A release window! The video ends in a very self-aware fashion with: "For real this time." I feel like the Prisoner videos could've been avoided entirely in favor of making a big splash later. That's the other danger of a drip feed of information; it's not interesting to watch, which means it's also not interesting to write about. Trailers help create stories for the press, but only when their impact is felt either by new announcements, new and interesting features or significant period enough times between them. 

In March, this trailer came out featuring levels created by the community during the beta:

This is the first significant amount of gameplay shown in quite some time, and since it's community made, this is something novel for the audience to see. In trailer campaigns, variety is king, and monotony is death. Towards the end of March came a big announcement:

Release DATE trailer! We pretty much let Stamper the narrator go wild on this one, but this was our way of saying "Yeah... we know."
Not long after came the launch!

Finally, the game was out! It was time to show everything in the game from the single player to the multiplayer modes and level editor. I cut this together to music and Stamper ended up making a dang song out of it. At this point the game looked completely different; the levels are more intricate, the modes have names and it looks jam packed with features. After such a protracted campaign this was us trying to make a big splash again.

You'd think that was the end but a few weeks later we released a Story Trailer.

This was made because we got the impression people didn't realize BBT has a story. The earlier trailers skewed multiplayer heavy, and a lot of the demos at PAX were multiplayer focused. I think this was a similar problem that Assassin's Creed: Brotherhood ran into because their early marketing focused on multiplayer

Story is one thing the launch trailer didn't cover in its gameplay heavy approach. I'm not sure how much this story trailer helped since it was after release and typically view counts drop off, but surprisingly this still has a high view count relative to the other trailers.

In general, trying to make up for past shortcomings feels like a dicey thing to do because a game's launch is typically the most exciting part, so how do you get people to pay attention? Also, this trailer released so soon after launch, press outlets were probably less inclined to give any more coverage (if any). While this trailer offers different content from the previous ones, it can be less interesting to watch a trailer for a game that's already out. 

About a year later came the most successful BBT trailer.

This is one of the best trailers I've ever made, if not the best. This trailer announced the game for Steam, and made fun of PC gamers' priorities while also recapping the game's basic features. I was worried we would piss people off, but everyone seemed to love it. The trailer received several comments by people who bought the game because of the trailer alone. It just goes to show you that if you make a trailer for a game that gives people reason to share it, they will.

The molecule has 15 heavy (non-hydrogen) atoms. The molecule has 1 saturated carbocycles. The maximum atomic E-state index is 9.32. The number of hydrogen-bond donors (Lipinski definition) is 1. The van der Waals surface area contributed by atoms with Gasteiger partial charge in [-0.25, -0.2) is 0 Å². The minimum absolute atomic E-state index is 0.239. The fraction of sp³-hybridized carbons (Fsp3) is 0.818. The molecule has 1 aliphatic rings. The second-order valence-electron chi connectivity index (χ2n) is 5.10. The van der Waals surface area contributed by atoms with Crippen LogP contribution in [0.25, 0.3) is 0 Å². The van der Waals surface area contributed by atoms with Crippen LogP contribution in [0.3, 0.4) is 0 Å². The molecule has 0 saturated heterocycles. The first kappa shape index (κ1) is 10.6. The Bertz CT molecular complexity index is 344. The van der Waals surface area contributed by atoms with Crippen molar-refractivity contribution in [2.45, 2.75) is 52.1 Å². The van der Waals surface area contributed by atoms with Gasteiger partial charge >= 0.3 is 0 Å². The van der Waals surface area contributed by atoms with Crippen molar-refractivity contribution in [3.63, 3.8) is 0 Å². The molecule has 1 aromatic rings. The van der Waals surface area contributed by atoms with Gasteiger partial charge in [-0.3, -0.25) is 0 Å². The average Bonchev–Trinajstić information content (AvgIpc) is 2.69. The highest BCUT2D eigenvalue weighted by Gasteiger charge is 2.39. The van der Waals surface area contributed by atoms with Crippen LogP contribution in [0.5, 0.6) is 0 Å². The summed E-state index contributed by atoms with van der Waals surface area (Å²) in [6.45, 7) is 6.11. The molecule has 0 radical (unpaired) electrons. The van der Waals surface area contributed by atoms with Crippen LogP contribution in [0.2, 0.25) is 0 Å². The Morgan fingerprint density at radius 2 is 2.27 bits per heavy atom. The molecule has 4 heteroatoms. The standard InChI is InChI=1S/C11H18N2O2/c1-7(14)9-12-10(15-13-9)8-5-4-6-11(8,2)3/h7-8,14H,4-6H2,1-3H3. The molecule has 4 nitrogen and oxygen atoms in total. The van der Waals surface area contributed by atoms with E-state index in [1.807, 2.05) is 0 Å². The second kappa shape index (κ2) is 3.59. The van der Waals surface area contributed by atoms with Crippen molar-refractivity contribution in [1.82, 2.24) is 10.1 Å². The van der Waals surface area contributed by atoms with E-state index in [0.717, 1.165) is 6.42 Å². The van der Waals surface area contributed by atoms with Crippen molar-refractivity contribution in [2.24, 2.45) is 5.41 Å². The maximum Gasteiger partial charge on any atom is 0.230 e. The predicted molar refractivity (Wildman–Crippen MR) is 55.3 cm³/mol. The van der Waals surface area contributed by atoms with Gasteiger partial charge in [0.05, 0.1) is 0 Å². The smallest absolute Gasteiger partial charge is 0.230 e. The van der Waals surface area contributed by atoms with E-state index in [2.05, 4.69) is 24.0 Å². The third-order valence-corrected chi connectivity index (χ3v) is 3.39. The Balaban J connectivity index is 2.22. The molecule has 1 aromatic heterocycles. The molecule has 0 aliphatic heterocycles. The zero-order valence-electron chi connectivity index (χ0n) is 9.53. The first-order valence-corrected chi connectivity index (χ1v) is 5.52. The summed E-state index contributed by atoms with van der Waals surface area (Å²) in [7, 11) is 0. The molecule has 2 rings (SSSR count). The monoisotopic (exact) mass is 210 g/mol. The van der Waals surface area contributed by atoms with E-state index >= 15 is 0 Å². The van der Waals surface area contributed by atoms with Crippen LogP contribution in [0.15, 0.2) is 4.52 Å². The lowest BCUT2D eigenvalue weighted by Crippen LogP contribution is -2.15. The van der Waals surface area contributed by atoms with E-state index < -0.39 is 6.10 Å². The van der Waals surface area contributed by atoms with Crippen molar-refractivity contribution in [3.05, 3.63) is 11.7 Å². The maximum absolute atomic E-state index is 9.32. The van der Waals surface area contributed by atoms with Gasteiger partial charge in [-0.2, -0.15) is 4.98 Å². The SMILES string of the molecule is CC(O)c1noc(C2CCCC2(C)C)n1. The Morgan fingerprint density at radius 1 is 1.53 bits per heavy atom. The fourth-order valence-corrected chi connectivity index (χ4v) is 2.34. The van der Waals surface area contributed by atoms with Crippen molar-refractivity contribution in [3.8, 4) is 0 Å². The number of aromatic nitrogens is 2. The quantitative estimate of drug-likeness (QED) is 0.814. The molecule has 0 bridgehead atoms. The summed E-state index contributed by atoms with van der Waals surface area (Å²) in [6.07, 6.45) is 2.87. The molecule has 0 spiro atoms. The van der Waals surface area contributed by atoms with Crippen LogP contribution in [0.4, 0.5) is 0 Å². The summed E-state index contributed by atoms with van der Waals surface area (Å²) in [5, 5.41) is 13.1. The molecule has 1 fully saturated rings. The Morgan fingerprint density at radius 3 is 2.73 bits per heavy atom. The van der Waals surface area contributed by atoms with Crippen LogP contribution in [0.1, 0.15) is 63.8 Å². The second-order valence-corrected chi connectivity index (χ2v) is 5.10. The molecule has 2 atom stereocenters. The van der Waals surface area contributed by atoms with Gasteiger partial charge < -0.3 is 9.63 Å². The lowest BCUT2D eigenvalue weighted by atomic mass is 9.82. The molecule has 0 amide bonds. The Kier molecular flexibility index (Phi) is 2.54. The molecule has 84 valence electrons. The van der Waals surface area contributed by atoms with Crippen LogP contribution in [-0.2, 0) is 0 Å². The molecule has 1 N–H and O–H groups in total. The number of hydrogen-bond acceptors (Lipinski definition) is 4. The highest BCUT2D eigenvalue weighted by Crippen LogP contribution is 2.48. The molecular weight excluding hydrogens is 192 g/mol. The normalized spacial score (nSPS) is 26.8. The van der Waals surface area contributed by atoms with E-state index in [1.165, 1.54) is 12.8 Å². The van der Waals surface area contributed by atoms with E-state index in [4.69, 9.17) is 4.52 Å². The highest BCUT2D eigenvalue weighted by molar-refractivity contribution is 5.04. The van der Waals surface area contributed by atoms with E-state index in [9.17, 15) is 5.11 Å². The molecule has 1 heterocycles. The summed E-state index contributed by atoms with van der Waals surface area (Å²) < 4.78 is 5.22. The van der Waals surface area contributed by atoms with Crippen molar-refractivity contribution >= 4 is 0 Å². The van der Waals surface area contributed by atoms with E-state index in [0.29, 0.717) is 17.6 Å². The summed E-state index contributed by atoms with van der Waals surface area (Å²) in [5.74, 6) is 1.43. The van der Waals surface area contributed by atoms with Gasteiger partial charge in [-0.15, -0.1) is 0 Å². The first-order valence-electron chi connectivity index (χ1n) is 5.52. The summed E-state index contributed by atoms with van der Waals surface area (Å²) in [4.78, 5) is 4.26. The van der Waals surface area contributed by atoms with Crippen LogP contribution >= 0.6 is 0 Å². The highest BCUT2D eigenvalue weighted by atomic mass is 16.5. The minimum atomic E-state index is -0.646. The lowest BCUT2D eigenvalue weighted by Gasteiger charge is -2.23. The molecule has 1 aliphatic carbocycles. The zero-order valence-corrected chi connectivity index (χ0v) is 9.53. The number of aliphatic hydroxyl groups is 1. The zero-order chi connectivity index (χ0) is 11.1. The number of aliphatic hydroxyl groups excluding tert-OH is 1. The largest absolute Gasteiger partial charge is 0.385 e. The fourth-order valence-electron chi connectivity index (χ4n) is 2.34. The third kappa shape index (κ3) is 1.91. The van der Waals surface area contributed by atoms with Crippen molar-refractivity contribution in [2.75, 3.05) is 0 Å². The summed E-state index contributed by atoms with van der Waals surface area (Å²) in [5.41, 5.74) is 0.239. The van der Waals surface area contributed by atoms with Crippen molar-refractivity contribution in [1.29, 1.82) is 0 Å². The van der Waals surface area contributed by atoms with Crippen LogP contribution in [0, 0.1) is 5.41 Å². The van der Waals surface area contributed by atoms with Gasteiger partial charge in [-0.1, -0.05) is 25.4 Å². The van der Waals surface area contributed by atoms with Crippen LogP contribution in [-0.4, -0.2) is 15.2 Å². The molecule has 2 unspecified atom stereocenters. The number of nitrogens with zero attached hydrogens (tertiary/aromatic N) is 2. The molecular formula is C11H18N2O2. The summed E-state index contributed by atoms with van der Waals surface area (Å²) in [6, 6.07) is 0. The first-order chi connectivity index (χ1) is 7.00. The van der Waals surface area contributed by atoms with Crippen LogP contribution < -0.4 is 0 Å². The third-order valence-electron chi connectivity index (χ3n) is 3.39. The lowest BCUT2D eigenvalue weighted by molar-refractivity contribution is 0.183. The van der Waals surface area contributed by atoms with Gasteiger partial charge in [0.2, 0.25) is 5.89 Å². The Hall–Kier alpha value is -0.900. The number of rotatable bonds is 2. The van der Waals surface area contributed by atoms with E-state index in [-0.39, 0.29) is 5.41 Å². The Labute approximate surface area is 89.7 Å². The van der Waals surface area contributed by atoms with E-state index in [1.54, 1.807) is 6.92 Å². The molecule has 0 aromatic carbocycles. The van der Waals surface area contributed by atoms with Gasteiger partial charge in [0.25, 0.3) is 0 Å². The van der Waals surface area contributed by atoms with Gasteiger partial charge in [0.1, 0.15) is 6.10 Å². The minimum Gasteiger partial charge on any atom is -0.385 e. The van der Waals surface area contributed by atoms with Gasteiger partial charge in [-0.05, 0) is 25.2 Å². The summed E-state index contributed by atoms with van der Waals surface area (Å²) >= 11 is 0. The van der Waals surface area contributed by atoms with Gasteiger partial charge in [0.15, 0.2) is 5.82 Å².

Less than a week later the game came out on Steam with this trailer:

I didn't think it would be possible to repeat the notoriety of the first trailer, but I thought it would be funny to make a "sequel" trailer to the first one. I don't think this one was as successful, but the game was out on Steam at this point so it didn't really matter that much. 

What are the takeaways from BattleBlock Theater's campaign? Like the game, this was a case where there was no set strategy, so until the release window, it was all improvisation. This is one reason the game took so long to develop as they iterated, received feedback, and iterated some more. They had to roll with the punches when they found out they wouldn't hit their release date, and with an indefinite future it was near impossible to come up with a marketing strategy. 

Ultimately, I think it's better to go silent than to give long and drawn out content. Showing anything from the game provides a modicum of hope that something is happening, but it's tiring, boring, and/or frustrating to watch when the game feels like it's standing still. And it wasn't as if BBT was gone from the world; the entire time they were still showing at every PAX, and Comic-Con. 

This trailer campaign was all over the place, but The Behemoth has very loyal fans, so the game was still very successful. I'm not sure how the game would've performed if not for bedrock of fans and good will. Community building is increasingly the advice I see recommended by game publishers and PR workers. For further information I highly recommend this GDC Talk by No More Robots' Mike Rose

I hope this five part series about different game trailer campaigns was interesting and useful. It's confirmed some of my beliefs, and also challenged others. There's no one way to do a trailer campaign, but here are some best practices that sum up some of my points:

  1. Content in trailers should overlap as little as possible

  2. Make the trailers complementary

  3. Show gamedev progression, especially when released far apart.

  4. Make your trailer worthy of a written article

  5. Trailers that announce dates don't need to do much else

  6. The storefront trailer doesn't have to be the launch trailer

  7. Launch is an opportunity to show the game at its best, but it will typically have the least views

  8. A well executed trailer can compensate for otherwise uninteresting format

  9. Novel trailers get shared!